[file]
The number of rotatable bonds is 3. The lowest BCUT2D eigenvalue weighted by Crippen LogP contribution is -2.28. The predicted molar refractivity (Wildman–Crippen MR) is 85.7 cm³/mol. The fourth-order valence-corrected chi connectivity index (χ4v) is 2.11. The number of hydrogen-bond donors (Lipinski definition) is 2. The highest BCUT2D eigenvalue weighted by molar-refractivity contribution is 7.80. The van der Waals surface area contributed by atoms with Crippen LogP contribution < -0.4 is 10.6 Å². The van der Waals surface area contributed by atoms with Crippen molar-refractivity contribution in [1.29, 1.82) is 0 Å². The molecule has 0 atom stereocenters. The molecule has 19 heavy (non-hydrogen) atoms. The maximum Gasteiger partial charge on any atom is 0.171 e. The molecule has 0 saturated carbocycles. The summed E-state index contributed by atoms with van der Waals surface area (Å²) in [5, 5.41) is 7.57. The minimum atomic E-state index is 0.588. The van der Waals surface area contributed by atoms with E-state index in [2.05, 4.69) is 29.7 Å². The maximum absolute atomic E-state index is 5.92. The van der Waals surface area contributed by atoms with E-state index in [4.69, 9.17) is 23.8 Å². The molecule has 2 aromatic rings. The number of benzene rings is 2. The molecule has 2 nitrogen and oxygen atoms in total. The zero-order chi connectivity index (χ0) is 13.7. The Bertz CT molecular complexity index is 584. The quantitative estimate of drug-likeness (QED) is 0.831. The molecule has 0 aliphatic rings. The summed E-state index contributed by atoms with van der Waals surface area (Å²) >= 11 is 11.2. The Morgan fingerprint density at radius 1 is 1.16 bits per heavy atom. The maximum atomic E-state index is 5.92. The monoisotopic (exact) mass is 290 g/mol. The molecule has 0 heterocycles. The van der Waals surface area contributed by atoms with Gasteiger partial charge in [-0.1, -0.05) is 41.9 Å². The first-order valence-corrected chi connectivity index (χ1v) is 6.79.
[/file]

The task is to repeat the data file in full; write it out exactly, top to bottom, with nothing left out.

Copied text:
The number of rotatable bonds is 3. The lowest BCUT2D eigenvalue weighted by Crippen LogP contribution is -2.28. The predicted molar refractivity (Wildman–Crippen MR) is 85.7 cm³/mol. The fourth-order valence-corrected chi connectivity index (χ4v) is 2.11. The number of hydrogen-bond donors (Lipinski definition) is 2. The highest BCUT2D eigenvalue weighted by molar-refractivity contribution is 7.80. The van der Waals surface area contributed by atoms with Crippen LogP contribution < -0.4 is 10.6 Å². The van der Waals surface area contributed by atoms with Crippen molar-refractivity contribution in [1.29, 1.82) is 0 Å². The molecule has 0 atom stereocenters. The molecule has 19 heavy (non-hydrogen) atoms. The maximum Gasteiger partial charge on any atom is 0.171 e. The molecule has 0 saturated carbocycles. The summed E-state index contributed by atoms with van der Waals surface area (Å²) in [5, 5.41) is 7.57. The minimum atomic E-state index is 0.588. The van der Waals surface area contributed by atoms with E-state index in [2.05, 4.69) is 29.7 Å². The maximum absolute atomic E-state index is 5.92. The van der Waals surface area contributed by atoms with E-state index in [4.69, 9.17) is 23.8 Å². The molecule has 2 aromatic rings. The number of benzene rings is 2. The molecule has 2 nitrogen and oxygen atoms in total. The zero-order chi connectivity index (χ0) is 13.7. The Bertz CT molecular complexity index is 584. The quantitative estimate of drug-likeness (QED) is 0.831. The molecule has 0 aliphatic rings. The summed E-state index contributed by atoms with van der Waals surface area (Å²) >= 11 is 11.2. The Morgan fingerprint density at radius 1 is 1.16 bits per heavy atom. The maximum atomic E-state index is 5.92. The monoisotopic (exact) mass is 290 g/mol. The molecule has 0 heterocycles. The van der Waals surface area contributed by atoms with Gasteiger partial charge in [-0.1, -0.05) is 41.9 Å². The first-order valence-corrected chi connectivity index (χ1v) is 6.79.